Did you notice the similarities between the US Bush victory and the Australian election won by John W Howard ... including mainstream media hysteria, opposition soft on WOT, prepolls not picking up on the continuing working class shift to "conservative" parties (jobs! health! education! security!) and the overall increased primary vote plus control of House and Senate in both countries?

Is there an Anglosphere trend?

Fabian Hammer, www.fabianhammer.com

Derek Copold said at November 3, 2004 7:42 AM:

Jeez, did I call this one wrong or what?

Kudos have to go out to Rove for keeping his man in power through an unprecedented turn-out drive. He utterly up-ended conventional wisdom.

Still, there are silver linings:

1. It's pretty obvious that the GOP lives and dies by the white vote. That means they have a powerful incentive to oppose any new amnesties from a lame-duck president. Nobody has to worry about re-electing their leader, only themselves. Remember, too, that Tom Coburn in OK started winning when he ran ads directly addressing illegal immigration.

2. It's also obvious that Bush won despite his foreign policy, not because of it. Without Iraq, Bush would have seen near Reaganesque numbers in the popular vote and far wider electoral margin. As it is, he was saved by an amendment banning "gay marriage" in Ohio and losing by a less than expected margin in Cleveland.

3. With a stronger GOP Senate in place, perhaps we will see the promised "conservative" appointees finally swing the court into sanity--but I'm not holding my breath.

Randall Parker said at November 3, 2004 10:53 AM:

Fabian, John Howard won with opposition to low skill immigration. Bush won in spite of embracing low skill immigration.

Derek, Yes, Bush won by getting out the vote of lower middle class Protestant fundamentalists. His appeal to Hispanics failed as could easily be predicted.

I thought that Bush was going to win all the time. Bush has managed to tap into working class white anger in spite of his screwing them over with immgration policy. Of course Kerry is bad on immigration too. So Bush could get away with it.

Supreme Court: He'll probably appoint Alberto Gonzales to replace Sandra Day O'Connor and he will vote as liberal as she does now. But his second appointment will probably be more conservative. Though that'll probably replace Rehnquist and so that won't shift anything either. Unless Bush replaces a liberal on the court I do not expect him to shift it at all.

Invisible Intellect said at November 3, 2004 11:36 AM:

One thing Democrats and Kerry could have done, was to accuse the Republicans of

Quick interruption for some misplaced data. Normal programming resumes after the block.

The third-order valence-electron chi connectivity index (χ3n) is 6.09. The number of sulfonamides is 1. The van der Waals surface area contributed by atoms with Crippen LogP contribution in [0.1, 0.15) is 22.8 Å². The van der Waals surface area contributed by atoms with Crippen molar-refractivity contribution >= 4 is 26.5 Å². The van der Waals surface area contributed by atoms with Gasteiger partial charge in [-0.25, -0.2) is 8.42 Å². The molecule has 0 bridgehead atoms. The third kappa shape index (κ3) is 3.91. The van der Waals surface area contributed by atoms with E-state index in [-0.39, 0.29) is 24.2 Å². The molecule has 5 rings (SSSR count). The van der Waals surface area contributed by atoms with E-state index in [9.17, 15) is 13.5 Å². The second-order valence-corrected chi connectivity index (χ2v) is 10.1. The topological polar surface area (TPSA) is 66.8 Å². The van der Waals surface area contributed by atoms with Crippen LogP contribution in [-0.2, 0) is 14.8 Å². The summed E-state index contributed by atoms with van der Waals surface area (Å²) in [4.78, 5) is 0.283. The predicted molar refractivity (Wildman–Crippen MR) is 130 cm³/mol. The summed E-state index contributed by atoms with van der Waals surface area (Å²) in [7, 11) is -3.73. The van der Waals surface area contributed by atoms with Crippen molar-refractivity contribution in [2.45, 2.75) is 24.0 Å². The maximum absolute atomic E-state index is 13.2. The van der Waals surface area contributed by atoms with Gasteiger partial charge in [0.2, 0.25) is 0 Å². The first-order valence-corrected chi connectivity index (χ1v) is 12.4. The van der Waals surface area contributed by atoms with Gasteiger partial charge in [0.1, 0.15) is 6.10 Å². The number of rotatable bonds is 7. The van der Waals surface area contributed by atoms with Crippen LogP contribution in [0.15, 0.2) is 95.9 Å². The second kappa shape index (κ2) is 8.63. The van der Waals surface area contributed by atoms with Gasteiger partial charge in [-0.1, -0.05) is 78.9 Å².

impeding a national alternative energy program. At least Kerry could have accused the
Republicans of being in collusion with the oil industry. At least Kerry could have
mumbled some ideas about a certain energy independence project.

Sal said at November 3, 2004 3:48 PM:

The Iraq war fiasco will be harder to end. Bush and the neocons will intensify the conflict in a vain effort to win the war.

Invisible Intellect said at November 3, 2004 6:01 PM:

I agree fully... The Iraq war was the trap of the century, and it can be argued that even the September 11
event was part of the trap to draw the US into a guerilla war where we cannot win. But all of this is due
to the dependence of the US on foreign trade deficit, before the invasion of Iraq, Saddam and Osama were
independently talking about pricing the Iraqi and Saudi oil in euros instead of dollars. The reason the world
sends cheap goods to the US in exchange for a surplus ($500 billion annually these days) is not just because they
want to keep their industries operational, but more importantly, all the raw materials are priced in dollars in general,
and they need the US currency to buy raw materials. And the US imports all raw materials as well as goods and services
essentially for free, by using printed money. This was one of the reasons, one of the main reasons, Bush invaded Iraq
to prevent Islam from gaining control of the Middle Eastern oil and also to challenge the supremacy of the dollar.

And simultaneously, because the deflation is gaining ground in all areas except in some select raw materials, the
war economy is an environment where deficit spending (a form of printing money) is justified, and because this
counters deflation, the war economy is also becoming unconscious national policy.

If the US were more self-sufficient in trade like before WW II, we would not have been so badly trapped. It was
possible to get out of Viet Nam, but this time it is very difficult to get out of Iraq.

John S Bolton said at November 3, 2004 8:22 PM:

The war seems to have affected the outcome most notably in the locales with greatest military influence in the population. Kerry was sunk by the Swift Boats at the margin, perhaps. Around the military bases, Bush's totals went over 70% in many such counties. Kerry needed a student rabble incited by a leftist professoriate to match those percentages outside the hard-core alternative-welfare dependent districts.